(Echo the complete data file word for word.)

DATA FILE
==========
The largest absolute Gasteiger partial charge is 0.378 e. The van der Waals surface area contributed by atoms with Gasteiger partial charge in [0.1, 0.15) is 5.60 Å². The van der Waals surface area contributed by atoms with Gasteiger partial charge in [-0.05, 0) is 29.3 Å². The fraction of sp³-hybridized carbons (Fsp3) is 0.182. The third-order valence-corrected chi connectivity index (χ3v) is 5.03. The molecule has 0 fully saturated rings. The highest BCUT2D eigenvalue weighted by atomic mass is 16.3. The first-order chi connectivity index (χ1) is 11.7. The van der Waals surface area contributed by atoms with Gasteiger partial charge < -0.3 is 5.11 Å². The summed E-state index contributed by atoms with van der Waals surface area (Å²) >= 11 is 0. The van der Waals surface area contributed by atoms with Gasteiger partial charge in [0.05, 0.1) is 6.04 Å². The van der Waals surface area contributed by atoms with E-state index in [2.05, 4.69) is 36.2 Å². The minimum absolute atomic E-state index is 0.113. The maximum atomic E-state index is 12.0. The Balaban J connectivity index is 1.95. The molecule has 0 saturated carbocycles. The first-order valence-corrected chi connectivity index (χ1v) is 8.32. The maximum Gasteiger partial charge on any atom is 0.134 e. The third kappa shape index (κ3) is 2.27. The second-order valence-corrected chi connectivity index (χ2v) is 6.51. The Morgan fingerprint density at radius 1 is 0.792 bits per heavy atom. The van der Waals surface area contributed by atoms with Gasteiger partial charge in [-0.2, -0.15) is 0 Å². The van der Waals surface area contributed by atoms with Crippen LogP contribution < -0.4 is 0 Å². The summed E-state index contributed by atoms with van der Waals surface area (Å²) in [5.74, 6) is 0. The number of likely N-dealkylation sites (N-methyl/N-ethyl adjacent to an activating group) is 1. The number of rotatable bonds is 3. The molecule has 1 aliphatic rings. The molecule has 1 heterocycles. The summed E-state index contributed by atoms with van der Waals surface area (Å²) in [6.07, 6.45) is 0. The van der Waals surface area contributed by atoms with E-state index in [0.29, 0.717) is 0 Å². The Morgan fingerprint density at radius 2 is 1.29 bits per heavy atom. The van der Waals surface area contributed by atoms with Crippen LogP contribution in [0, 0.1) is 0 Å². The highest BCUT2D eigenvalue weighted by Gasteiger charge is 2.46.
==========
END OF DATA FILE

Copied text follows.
The largest absolute Gasteiger partial charge is 0.378 e. The van der Waals surface area contributed by atoms with Gasteiger partial charge in [0.1, 0.15) is 5.60 Å². The van der Waals surface area contributed by atoms with Gasteiger partial charge in [-0.05, 0) is 29.3 Å². The fraction of sp³-hybridized carbons (Fsp3) is 0.182. The third-order valence-corrected chi connectivity index (χ3v) is 5.03. The molecule has 0 fully saturated rings. The highest BCUT2D eigenvalue weighted by atomic mass is 16.3. The first-order chi connectivity index (χ1) is 11.7. The van der Waals surface area contributed by atoms with Gasteiger partial charge < -0.3 is 5.11 Å². The summed E-state index contributed by atoms with van der Waals surface area (Å²) >= 11 is 0. The van der Waals surface area contributed by atoms with Gasteiger partial charge in [0.05, 0.1) is 6.04 Å². The van der Waals surface area contributed by atoms with E-state index in [2.05, 4.69) is 36.2 Å². The minimum absolute atomic E-state index is 0.113. The maximum atomic E-state index is 12.0. The Balaban J connectivity index is 1.95. The molecule has 0 saturated carbocycles. The first-order valence-corrected chi connectivity index (χ1v) is 8.32. The maximum Gasteiger partial charge on any atom is 0.134 e. The third kappa shape index (κ3) is 2.27. The second-order valence-corrected chi connectivity index (χ2v) is 6.51. The Morgan fingerprint density at radius 1 is 0.792 bits per heavy atom. The van der Waals surface area contributed by atoms with Gasteiger partial charge in [-0.2, -0.15) is 0 Å². The van der Waals surface area contributed by atoms with Crippen LogP contribution < -0.4 is 0 Å². The summed E-state index contributed by atoms with van der Waals surface area (Å²) in [5.74, 6) is 0. The number of likely N-dealkylation sites (N-methyl/N-ethyl adjacent to an activating group) is 1. The number of rotatable bonds is 3. The molecule has 1 aliphatic rings. The molecule has 1 heterocycles. The summed E-state index contributed by atoms with van der Waals surface area (Å²) in [6.07, 6.45) is 0. The van der Waals surface area contributed by atoms with E-state index in [0.29, 0.717) is 0 Å². The Morgan fingerprint density at radius 2 is 1.29 bits per heavy atom. The van der Waals surface area contributed by atoms with Crippen LogP contribution in [0, 0.1) is 0 Å². The highest BCUT2D eigenvalue weighted by Gasteiger charge is 2.46.